One of the mysteries of the English language finally explained.
A flying beetle, the adult and larva of which can be very destructive to foliage and plant roots respectively.
- ‘The pollinators of Asclepias woodii and Sisyranthus trichostomus were chafers (Coleoptera: Scarabaeidae: Cetoniini) belonging to two species, Atrichelaphinis tigrina and Cyrtothyrea marginalis.’
- ‘Aphids, chafer beetles and boring insects find roses to their liking.’
- ‘Adult chafers begin emerging in late May and early June at the time of grape bloom.’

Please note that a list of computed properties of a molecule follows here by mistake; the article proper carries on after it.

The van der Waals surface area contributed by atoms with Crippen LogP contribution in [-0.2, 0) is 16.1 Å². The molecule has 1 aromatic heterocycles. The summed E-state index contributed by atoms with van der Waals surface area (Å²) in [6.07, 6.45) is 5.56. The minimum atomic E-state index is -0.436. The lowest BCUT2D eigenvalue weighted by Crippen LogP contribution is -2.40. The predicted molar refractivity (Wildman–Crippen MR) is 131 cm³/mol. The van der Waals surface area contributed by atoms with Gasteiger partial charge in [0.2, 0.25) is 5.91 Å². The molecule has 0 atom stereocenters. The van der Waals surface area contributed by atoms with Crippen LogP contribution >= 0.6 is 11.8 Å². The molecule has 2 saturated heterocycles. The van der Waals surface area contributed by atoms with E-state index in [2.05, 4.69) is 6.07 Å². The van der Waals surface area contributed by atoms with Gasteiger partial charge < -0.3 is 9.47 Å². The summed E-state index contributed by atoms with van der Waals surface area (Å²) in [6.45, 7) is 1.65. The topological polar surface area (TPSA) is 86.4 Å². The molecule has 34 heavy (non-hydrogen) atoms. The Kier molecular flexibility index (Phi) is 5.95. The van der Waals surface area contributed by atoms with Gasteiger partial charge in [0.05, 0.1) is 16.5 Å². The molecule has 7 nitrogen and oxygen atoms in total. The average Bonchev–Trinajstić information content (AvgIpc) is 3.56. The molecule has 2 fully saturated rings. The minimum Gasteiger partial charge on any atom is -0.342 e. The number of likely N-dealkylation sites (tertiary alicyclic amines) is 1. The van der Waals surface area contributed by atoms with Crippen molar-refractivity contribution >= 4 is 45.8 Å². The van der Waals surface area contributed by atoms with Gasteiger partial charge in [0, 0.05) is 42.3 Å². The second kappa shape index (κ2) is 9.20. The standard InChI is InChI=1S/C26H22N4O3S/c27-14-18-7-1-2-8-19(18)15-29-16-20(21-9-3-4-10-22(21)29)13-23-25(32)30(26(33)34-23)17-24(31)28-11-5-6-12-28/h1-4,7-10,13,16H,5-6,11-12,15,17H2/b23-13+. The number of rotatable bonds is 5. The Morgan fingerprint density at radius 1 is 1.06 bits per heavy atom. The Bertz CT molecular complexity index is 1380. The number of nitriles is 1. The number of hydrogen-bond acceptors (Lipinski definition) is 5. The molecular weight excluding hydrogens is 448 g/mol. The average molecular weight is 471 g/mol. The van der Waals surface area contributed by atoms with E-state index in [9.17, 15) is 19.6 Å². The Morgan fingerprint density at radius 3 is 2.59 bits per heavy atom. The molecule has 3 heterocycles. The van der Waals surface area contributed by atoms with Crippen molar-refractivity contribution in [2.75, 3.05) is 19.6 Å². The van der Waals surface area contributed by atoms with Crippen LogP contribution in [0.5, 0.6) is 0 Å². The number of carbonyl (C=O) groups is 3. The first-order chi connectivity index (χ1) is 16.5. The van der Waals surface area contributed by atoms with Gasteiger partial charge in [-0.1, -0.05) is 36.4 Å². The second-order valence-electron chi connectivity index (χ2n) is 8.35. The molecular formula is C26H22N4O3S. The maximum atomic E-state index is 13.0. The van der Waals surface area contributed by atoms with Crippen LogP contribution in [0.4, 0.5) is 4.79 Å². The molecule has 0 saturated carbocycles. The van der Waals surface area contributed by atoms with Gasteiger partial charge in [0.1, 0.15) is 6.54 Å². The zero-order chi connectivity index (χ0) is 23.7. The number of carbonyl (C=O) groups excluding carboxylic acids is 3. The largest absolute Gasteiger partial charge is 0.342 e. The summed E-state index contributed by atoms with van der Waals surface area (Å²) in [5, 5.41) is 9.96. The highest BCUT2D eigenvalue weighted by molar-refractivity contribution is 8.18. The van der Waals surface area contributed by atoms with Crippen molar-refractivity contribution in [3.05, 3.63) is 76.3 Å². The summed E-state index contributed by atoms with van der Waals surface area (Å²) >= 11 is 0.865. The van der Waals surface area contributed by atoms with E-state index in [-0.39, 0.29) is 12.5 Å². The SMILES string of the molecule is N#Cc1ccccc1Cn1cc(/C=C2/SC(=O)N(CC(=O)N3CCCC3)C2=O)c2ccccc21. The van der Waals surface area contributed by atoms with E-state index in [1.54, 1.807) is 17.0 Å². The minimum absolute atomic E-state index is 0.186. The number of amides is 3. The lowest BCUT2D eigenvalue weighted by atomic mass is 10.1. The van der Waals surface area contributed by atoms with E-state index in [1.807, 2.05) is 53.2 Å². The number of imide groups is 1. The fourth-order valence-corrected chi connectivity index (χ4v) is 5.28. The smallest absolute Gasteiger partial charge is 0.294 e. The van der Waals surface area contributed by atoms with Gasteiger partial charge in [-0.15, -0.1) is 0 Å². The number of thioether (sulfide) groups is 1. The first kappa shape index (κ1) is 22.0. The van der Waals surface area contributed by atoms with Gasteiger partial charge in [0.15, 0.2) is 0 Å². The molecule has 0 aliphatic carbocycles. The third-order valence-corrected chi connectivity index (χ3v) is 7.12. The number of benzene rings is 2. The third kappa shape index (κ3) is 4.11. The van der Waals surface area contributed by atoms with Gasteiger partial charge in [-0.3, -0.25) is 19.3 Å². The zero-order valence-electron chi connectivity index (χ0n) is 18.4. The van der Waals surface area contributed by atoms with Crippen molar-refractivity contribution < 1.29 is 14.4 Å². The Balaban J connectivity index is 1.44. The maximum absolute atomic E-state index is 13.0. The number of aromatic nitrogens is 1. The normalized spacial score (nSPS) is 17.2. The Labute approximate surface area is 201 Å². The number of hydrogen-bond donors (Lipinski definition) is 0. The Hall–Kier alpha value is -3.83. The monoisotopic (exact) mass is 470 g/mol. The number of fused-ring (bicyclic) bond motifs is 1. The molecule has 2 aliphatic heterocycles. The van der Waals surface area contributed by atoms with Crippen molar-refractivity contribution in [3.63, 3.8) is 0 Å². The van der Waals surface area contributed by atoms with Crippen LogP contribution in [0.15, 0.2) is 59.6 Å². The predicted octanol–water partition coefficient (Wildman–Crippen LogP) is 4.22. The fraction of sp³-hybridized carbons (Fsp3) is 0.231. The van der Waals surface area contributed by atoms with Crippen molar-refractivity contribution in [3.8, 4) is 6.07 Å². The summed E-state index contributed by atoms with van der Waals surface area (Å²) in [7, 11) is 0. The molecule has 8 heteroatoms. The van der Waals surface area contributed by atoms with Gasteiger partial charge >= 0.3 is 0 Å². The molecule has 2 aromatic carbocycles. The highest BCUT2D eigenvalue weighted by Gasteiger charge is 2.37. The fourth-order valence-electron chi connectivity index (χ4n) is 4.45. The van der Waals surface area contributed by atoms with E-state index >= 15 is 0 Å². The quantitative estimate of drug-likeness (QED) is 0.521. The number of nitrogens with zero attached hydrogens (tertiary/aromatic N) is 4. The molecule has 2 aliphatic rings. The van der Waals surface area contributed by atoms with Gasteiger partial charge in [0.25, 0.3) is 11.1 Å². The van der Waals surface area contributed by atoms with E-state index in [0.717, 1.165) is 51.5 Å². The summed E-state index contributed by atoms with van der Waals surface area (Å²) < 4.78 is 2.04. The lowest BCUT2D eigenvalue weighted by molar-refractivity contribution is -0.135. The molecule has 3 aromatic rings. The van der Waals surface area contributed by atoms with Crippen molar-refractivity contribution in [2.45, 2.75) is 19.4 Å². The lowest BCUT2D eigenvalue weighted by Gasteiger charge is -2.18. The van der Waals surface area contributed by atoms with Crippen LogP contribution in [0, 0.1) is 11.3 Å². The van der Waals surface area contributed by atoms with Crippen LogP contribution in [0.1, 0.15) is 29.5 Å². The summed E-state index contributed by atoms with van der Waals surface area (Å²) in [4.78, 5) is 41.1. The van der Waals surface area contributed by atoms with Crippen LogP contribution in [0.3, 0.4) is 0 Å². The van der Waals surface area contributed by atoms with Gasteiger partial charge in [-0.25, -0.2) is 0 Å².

- ‘The grubs that you see in the lawn are the larvae of Japanese beetles, June beetles, and chafers.’
- ‘Masked chafers or annual white grubs (1-year life cycle) have pearly white eggs laid by the tan beetle female in July.’
Old English ceafor, cefer, of Germanic origin; related to Dutch kever.
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